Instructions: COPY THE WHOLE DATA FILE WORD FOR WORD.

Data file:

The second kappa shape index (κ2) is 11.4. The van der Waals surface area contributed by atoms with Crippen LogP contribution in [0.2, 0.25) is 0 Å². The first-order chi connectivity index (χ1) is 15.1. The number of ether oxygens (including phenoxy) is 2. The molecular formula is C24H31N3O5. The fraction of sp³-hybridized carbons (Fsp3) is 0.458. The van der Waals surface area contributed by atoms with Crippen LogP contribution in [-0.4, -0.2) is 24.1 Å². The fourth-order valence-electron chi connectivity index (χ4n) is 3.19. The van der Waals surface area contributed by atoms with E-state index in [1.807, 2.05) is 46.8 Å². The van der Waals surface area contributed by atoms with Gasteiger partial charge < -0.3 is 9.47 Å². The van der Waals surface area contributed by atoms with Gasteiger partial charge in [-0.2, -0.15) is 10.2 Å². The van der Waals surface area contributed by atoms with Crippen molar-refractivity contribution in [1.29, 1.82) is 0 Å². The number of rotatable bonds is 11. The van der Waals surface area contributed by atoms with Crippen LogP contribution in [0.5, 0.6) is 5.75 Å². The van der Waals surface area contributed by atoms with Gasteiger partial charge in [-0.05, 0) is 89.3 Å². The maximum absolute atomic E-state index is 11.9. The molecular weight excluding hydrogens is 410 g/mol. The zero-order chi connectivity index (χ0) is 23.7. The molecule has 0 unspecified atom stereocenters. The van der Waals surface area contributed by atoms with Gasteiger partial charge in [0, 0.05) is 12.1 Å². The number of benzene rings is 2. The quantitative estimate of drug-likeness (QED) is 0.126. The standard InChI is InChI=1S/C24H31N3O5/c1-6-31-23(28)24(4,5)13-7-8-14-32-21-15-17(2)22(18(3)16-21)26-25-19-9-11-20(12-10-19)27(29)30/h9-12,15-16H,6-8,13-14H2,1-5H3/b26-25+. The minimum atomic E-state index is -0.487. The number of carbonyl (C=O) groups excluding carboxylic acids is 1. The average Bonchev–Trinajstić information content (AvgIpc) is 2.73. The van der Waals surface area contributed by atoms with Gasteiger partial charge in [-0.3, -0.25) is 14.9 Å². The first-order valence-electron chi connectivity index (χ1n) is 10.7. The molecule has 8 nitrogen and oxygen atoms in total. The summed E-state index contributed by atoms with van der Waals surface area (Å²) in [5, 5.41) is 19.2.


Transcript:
The second kappa shape index (κ2) is 11.4. The van der Waals surface area contributed by atoms with Crippen LogP contribution in [0.2, 0.25) is 0 Å². The first-order chi connectivity index (χ1) is 15.1. The number of ether oxygens (including phenoxy) is 2. The molecular formula is C24H31N3O5. The fraction of sp³-hybridized carbons (Fsp3) is 0.458. The van der Waals surface area contributed by atoms with Crippen LogP contribution in [-0.4, -0.2) is 24.1 Å². The fourth-order valence-electron chi connectivity index (χ4n) is 3.19. The van der Waals surface area contributed by atoms with E-state index in [1.807, 2.05) is 46.8 Å². The van der Waals surface area contributed by atoms with Gasteiger partial charge < -0.3 is 9.47 Å². The van der Waals surface area contributed by atoms with Gasteiger partial charge in [-0.2, -0.15) is 10.2 Å². The van der Waals surface area contributed by atoms with Crippen molar-refractivity contribution in [1.29, 1.82) is 0 Å². The number of rotatable bonds is 11. The van der Waals surface area contributed by atoms with Crippen LogP contribution in [0.5, 0.6) is 5.75 Å². The van der Waals surface area contributed by atoms with Gasteiger partial charge in [-0.05, 0) is 89.3 Å². The maximum absolute atomic E-state index is 11.9. The molecular weight excluding hydrogens is 410 g/mol. The zero-order chi connectivity index (χ0) is 23.7. The molecule has 0 unspecified atom stereocenters. The van der Waals surface area contributed by atoms with Gasteiger partial charge in [0, 0.05) is 12.1 Å². The number of benzene rings is 2. The quantitative estimate of drug-likeness (QED) is 0.126. The standard InChI is InChI=1S/C24H31N3O5/c1-6-31-23(28)24(4,5)13-7-8-14-32-21-15-17(2)22(18(3)16-21)26-25-19-9-11-20(12-10-19)27(29)30/h9-12,15-16H,6-8,13-14H2,1-5H3/b26-25+. The minimum atomic E-state index is -0.487. The number of carbonyl (C=O) groups excluding carboxylic acids is 1. The average Bonchev–Trinajstić information content (AvgIpc) is 2.73. The van der Waals surface area contributed by atoms with Gasteiger partial charge in [-0.3, -0.25) is 14.9 Å². The first-order valence-electron chi connectivity index (χ1n) is 10.7. The molecule has 8 nitrogen and oxygen atoms in total. The summed E-state index contributed by atoms with van der Waals surface area (Å²) in [5, 5.41) is 19.2.